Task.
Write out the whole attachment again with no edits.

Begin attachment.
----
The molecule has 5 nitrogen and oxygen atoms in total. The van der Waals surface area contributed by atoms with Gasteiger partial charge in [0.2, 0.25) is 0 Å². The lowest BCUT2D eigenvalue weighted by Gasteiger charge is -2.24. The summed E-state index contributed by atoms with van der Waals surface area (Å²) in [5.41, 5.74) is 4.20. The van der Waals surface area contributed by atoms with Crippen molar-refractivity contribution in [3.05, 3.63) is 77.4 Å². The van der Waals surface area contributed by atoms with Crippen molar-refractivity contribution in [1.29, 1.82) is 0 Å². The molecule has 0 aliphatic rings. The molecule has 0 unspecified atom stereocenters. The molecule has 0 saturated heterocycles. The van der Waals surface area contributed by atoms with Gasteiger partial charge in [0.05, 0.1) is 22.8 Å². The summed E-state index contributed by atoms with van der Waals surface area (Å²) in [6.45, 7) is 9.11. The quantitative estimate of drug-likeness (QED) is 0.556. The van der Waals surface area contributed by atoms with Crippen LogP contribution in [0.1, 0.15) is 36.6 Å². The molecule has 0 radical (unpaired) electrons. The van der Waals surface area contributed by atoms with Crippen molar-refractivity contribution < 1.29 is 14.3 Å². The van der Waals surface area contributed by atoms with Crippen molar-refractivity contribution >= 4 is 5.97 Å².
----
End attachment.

The molecule has 5 nitrogen and oxygen atoms in total. The van der Waals surface area contributed by atoms with Gasteiger partial charge in [0.2, 0.25) is 0 Å². The lowest BCUT2D eigenvalue weighted by Gasteiger charge is -2.24. The summed E-state index contributed by atoms with van der Waals surface area (Å²) in [5.41, 5.74) is 4.20. The van der Waals surface area contributed by atoms with Crippen molar-refractivity contribution in [3.05, 3.63) is 77.4 Å². The van der Waals surface area contributed by atoms with Crippen molar-refractivity contribution in [1.29, 1.82) is 0 Å². The molecule has 0 aliphatic rings. The molecule has 0 unspecified atom stereocenters. The molecule has 0 saturated heterocycles. The van der Waals surface area contributed by atoms with Gasteiger partial charge in [0.05, 0.1) is 22.8 Å². The summed E-state index contributed by atoms with van der Waals surface area (Å²) in [6.45, 7) is 9.11. The quantitative estimate of drug-likeness (QED) is 0.556. The van der Waals surface area contributed by atoms with Crippen LogP contribution in [0.1, 0.15) is 36.6 Å². The molecule has 0 radical (unpaired) electrons. The van der Waals surface area contributed by atoms with Crippen molar-refractivity contribution < 1.29 is 14.3 Å². The van der Waals surface area contributed by atoms with Crippen molar-refractivity contribution >= 4 is 5.97 Å².